Although we can expect to learn much more, preliminary data are now available on the potential safety and effectiveness of COVID-19 vaccines in rheumatology patients. The picture is likely to be nuanced, with not all types of immunosuppressive treatments having identical impacts on vaccine response.
You Might Also Like
Explore This IssueJune 2021
Also By This Author
Rheumatologists should use caution in interpreting early reports, while continuing to encourage their patients to get vaccinated and take appropriate preventative measures.
The large trials used to test the efficacy and safety of the SARS-CoV-2 messenger RNA (mRNA) vaccines largely excluded patients with rheumatic diseases, as well as people on immunosuppressives for other indications. Although this made sense in terms of vaccine development, it left open questions about the efficacy and safety of the vaccines for people taking immunosuppressive therapies. Such individuals may potentially be at risk of a poor response to one or more of these vaccines, in terms of decreased efficacy or due to potential side effects, such as disease flare.
Dorry L. Segev, MD, PhD, a professor of surgery and epidemiology at Johns Hopkins School of Medicine, Baltimore, is an investigator on two ongoing trials focused on these responses. In one trial, researchers are studying immunosuppressed solid organ transplant recipients, and in another they are looking at vaccine responses in people with chronic conditions that require immunosuppression, including rheumatic diseases.
Because of the very nature of immunosuppressive medications, researchers have held concerns about whether people taking such medications will form an adequate long-term immune response when vaccinated. According to Dr. Segev, to respond effectively to a vaccine, the immune system must successfully activate certain pathways involving antigen presentation, potentially evoking both a B cell and T cell response. “Medications that suppress the immune system might suppress certain parts of that pathway, and some might suppress parts of it more than others,” he says.
To provide guidance to rheumatologists with respect to the new COVID-19 vaccines, the ACR convened a COVID-19 Vaccine Guidance Task Force, a branch of the broader ACR vaccine guideline effort. To make their recommendations, members of the task force surveyed the available literature on COVID-19 and COVID-19 vaccines, as well as indirect data on the response to other types of vaccines in patients with rheumatic conditions.1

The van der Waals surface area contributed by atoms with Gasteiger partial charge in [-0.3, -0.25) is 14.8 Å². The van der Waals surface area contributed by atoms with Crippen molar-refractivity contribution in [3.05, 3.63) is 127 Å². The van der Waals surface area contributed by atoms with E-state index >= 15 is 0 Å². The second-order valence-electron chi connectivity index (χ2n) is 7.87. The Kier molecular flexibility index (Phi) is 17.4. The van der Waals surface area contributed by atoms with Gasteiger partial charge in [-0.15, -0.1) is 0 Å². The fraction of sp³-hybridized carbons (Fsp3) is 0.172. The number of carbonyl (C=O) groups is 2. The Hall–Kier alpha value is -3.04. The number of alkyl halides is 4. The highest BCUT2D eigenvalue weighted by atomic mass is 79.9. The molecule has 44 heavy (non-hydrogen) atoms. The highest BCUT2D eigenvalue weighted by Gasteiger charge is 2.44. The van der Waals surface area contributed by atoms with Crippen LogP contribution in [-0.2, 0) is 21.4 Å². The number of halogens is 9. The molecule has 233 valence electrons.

One task force member, Cassandra Calabrese, DO, a rheumatologist and infectious disease specialist who is an associate staff member at the Cleveland Clinic, Ohio, notes that although people often group immunosuppressed patients together, patients receiving different specific types and degrees of immunosuppression may respond quite differently in terms of vaccine reactogenicity.
For example, a 2014 meta-analysis concluded patients receiving rituximab displayed a poorer humoral response to both the influenza and pneumococcal vaccines, but patients on tumor necrosis factor (TNF) inhibitors did not show reduced response to either vaccine.2
Making use of the data available, the task force made specific recommendations about vaccination timing and immunomodulatory therapy for specific treatments. These included scheduling the vaccine to be given about four weeks prior to the next scheduled rituximab cycle and delaying rituximab two to four weeks after the second vaccine dose, if patient circumstances permit.1
The committee has released an updated version of its vaccine guidance, based on the initial data about vaccine response that have begun to accrue.3 This version provides updated recommendations on timing considerations for mycophenolate mofetil, methotrexate, acetaminophen and non-steroidal anti-inflammatory drugs. (The full second version of the paper is expected to be published in Arthritis & Rheumatology.)